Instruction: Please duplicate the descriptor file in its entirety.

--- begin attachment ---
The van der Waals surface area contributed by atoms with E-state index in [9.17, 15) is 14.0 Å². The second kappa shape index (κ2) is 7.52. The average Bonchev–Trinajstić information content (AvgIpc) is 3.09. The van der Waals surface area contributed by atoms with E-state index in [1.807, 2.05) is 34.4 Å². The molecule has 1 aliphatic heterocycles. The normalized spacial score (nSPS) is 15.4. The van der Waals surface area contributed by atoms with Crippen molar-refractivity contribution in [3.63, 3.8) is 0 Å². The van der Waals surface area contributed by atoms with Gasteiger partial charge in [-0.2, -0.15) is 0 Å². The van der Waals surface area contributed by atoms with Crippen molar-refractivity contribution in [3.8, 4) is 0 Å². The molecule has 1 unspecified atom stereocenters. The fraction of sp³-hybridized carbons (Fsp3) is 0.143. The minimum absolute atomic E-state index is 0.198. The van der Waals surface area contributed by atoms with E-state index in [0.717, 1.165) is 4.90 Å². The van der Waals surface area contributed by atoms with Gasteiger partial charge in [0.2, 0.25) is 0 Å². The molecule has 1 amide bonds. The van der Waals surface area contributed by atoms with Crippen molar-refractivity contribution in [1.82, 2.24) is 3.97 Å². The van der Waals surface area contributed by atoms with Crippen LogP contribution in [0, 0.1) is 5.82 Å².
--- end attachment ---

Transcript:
The van der Waals surface area contributed by atoms with E-state index in [9.17, 15) is 14.0 Å². The second kappa shape index (κ2) is 7.52. The average Bonchev–Trinajstić information content (AvgIpc) is 3.09. The van der Waals surface area contributed by atoms with E-state index in [1.807, 2.05) is 34.4 Å². The molecule has 1 aliphatic heterocycles. The normalized spacial score (nSPS) is 15.4. The van der Waals surface area contributed by atoms with Crippen molar-refractivity contribution in [3.63, 3.8) is 0 Å². The van der Waals surface area contributed by atoms with Gasteiger partial charge in [-0.2, -0.15) is 0 Å². The van der Waals surface area contributed by atoms with Crippen molar-refractivity contribution in [3.8, 4) is 0 Å². The molecule has 1 unspecified atom stereocenters. The fraction of sp³-hybridized carbons (Fsp3) is 0.143. The minimum absolute atomic E-state index is 0.198. The van der Waals surface area contributed by atoms with E-state index in [0.717, 1.165) is 4.90 Å². The van der Waals surface area contributed by atoms with Gasteiger partial charge in [0.2, 0.25) is 0 Å². The molecule has 1 amide bonds. The van der Waals surface area contributed by atoms with Crippen molar-refractivity contribution in [1.82, 2.24) is 3.97 Å². The van der Waals surface area contributed by atoms with Crippen LogP contribution in [0, 0.1) is 5.82 Å².